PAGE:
Photo credits: Irfan Khan, Los Angeles Times
A recently completed, multi-year study, which was conducted by a member of the Brookings Institution in Washington D.C. found that the overall number of out-of-school suspensions have dropped for the majority of California’s public school students.
According to a recent article in the Los Angeles Times, education experts are attributing the overall decline in out-of-school suspensions within California to a 2014 law passed by the state legislature, which made it illegal to suspend students for “willful defiance.” However, black students have not fared well on this trend of declining suspensions.
“But while fewer students are being suspended, the state has yet to resolve the fairness question,” wrote Joy Resmovits, an education correspondent for the Los Angeles Times.
Tom Loveless, a nonresident senior fellow at the Brookings Institution has been conducting the research, which has called California’s current suspension and racial fairness dilemma into question. Loveless found that in 2012, California’s public school districts recorded 539,134 total out-of-school suspensions.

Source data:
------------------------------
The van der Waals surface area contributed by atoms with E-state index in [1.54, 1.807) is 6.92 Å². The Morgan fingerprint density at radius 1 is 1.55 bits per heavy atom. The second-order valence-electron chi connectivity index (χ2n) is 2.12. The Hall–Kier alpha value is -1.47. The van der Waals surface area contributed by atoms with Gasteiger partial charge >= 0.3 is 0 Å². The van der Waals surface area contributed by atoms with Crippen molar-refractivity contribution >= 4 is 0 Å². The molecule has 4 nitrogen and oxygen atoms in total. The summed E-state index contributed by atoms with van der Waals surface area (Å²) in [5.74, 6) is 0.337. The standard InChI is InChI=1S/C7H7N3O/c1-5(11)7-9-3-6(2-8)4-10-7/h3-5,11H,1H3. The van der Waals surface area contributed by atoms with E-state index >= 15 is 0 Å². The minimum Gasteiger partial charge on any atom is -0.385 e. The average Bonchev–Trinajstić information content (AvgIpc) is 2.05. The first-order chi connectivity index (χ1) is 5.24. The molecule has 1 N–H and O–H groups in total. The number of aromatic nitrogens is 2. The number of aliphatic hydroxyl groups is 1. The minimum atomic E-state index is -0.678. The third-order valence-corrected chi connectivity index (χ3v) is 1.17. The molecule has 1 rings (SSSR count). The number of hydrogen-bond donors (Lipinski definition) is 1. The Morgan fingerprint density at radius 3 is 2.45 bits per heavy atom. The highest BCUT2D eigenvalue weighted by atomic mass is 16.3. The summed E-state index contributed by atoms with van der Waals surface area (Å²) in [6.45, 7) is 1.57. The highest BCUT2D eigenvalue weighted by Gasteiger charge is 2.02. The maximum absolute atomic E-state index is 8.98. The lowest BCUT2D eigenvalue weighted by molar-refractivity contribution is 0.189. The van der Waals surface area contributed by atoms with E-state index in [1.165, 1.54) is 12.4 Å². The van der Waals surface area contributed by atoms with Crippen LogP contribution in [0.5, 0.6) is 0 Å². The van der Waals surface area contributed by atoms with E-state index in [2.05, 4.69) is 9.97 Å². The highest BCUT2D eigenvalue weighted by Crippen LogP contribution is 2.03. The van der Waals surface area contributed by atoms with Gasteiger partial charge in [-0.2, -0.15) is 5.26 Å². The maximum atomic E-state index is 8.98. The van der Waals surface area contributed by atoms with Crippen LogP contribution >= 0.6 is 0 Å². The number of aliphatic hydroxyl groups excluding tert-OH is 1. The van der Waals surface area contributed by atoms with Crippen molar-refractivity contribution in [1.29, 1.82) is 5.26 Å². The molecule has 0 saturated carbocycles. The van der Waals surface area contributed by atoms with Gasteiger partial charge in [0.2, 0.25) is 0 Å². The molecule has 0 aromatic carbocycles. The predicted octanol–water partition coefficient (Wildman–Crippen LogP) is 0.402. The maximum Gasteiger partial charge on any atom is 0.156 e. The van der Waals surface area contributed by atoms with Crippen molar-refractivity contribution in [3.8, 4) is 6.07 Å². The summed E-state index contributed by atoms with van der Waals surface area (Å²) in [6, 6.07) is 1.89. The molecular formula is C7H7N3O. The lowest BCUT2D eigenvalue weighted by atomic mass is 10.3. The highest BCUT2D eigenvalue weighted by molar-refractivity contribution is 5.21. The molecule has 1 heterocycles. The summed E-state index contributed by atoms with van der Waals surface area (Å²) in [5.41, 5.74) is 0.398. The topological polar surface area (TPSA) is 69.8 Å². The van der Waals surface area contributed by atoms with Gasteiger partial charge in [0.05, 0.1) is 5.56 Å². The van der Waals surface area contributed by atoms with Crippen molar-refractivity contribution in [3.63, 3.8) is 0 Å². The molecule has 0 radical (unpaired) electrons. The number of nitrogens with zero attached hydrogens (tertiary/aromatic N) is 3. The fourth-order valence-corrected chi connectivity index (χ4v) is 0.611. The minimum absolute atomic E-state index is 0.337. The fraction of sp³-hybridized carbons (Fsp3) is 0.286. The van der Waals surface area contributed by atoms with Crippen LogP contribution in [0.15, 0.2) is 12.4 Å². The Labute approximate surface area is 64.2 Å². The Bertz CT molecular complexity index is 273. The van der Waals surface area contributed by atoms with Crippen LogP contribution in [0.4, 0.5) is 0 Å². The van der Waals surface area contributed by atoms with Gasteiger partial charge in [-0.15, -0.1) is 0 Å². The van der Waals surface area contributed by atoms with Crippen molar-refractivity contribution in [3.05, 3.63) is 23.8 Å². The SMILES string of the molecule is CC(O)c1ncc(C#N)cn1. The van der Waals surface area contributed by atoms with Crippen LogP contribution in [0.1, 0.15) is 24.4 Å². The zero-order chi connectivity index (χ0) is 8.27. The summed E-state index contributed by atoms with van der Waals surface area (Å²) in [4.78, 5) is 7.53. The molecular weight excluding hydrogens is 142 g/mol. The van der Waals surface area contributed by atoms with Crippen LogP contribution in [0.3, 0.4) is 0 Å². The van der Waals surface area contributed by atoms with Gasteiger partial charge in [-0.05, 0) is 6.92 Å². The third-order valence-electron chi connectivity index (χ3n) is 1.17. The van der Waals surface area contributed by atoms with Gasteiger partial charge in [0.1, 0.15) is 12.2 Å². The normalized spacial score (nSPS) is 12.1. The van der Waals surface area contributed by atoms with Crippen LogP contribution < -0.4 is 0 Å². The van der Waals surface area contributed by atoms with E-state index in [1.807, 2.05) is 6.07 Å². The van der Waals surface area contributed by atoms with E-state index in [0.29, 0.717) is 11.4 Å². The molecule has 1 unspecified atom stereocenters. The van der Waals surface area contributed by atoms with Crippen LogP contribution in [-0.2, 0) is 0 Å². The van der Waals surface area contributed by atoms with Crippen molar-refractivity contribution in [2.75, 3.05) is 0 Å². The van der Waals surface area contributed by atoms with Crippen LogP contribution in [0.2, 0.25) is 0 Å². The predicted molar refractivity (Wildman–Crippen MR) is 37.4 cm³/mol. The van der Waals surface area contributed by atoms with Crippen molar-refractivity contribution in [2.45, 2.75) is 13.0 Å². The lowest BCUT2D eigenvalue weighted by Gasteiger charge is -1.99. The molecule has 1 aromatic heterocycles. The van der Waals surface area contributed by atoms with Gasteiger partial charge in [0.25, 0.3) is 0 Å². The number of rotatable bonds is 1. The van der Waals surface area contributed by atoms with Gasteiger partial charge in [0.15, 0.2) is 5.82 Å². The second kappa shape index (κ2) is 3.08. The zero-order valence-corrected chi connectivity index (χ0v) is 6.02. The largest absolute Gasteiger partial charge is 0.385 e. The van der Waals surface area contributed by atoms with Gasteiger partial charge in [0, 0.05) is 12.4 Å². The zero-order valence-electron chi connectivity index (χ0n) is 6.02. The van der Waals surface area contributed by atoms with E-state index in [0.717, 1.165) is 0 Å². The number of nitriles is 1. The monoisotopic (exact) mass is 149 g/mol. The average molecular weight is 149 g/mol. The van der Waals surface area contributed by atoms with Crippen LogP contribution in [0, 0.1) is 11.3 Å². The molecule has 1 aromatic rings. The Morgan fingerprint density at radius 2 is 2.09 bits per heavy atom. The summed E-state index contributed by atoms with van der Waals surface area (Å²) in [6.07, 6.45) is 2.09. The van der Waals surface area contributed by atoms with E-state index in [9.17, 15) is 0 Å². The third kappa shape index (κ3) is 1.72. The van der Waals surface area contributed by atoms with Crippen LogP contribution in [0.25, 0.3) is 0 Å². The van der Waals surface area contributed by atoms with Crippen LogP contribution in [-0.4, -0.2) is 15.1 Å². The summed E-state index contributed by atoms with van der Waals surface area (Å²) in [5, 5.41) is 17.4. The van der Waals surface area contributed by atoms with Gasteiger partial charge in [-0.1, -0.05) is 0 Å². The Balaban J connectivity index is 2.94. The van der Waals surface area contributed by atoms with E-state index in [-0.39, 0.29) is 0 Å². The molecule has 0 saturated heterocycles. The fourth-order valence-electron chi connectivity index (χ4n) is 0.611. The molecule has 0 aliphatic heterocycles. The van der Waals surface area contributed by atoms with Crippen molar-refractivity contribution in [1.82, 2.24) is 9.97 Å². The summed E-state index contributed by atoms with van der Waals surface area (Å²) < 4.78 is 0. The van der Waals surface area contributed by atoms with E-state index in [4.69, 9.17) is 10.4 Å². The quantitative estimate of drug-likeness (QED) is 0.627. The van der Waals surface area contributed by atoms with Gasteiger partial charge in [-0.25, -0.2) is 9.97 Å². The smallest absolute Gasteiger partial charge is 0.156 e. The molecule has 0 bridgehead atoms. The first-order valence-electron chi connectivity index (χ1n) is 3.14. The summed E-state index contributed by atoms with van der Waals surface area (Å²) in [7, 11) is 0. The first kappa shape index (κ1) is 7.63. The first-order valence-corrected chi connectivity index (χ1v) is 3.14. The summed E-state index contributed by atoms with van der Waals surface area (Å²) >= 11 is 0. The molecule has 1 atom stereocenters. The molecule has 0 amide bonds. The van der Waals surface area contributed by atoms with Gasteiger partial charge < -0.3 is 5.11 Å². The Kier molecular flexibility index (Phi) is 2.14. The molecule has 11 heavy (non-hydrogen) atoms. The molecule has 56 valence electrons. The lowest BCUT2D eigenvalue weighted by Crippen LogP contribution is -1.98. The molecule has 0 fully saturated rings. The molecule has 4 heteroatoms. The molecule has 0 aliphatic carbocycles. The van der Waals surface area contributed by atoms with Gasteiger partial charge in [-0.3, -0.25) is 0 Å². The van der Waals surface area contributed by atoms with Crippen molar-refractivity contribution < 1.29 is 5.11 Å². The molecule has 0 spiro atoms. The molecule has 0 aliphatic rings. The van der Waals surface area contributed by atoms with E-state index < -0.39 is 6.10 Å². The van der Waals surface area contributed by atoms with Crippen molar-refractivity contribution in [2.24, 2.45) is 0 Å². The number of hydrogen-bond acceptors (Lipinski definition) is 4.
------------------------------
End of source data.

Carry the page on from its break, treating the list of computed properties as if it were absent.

By the end of 2015, that number fell to 334,649, according to the data extracted from the Brookings Institution study. However, black students kept getting suspended at disproportionately higher rates regardless of the fact that they represented a small minority of all the total students who attend institutions in California’s public school districts.
“[In 2015], black students made up only 6% of the state’s public school enrollment, [yet] they faced 19.8% of suspensions,” Resmovits also wrote. In an interview with The Times, Loveless shared that he could not reasonably explain the causes of these race-based, gross suspension disproportions in California.
“Perhaps these schools are in racially concentrated and very poor neighborhoods, where security might be a concern,” Loveless told The Times. “We don’t exactly know,” he continued.
More data about the studies of Mr. Loveless can be read by clicking the link to the source of this article below.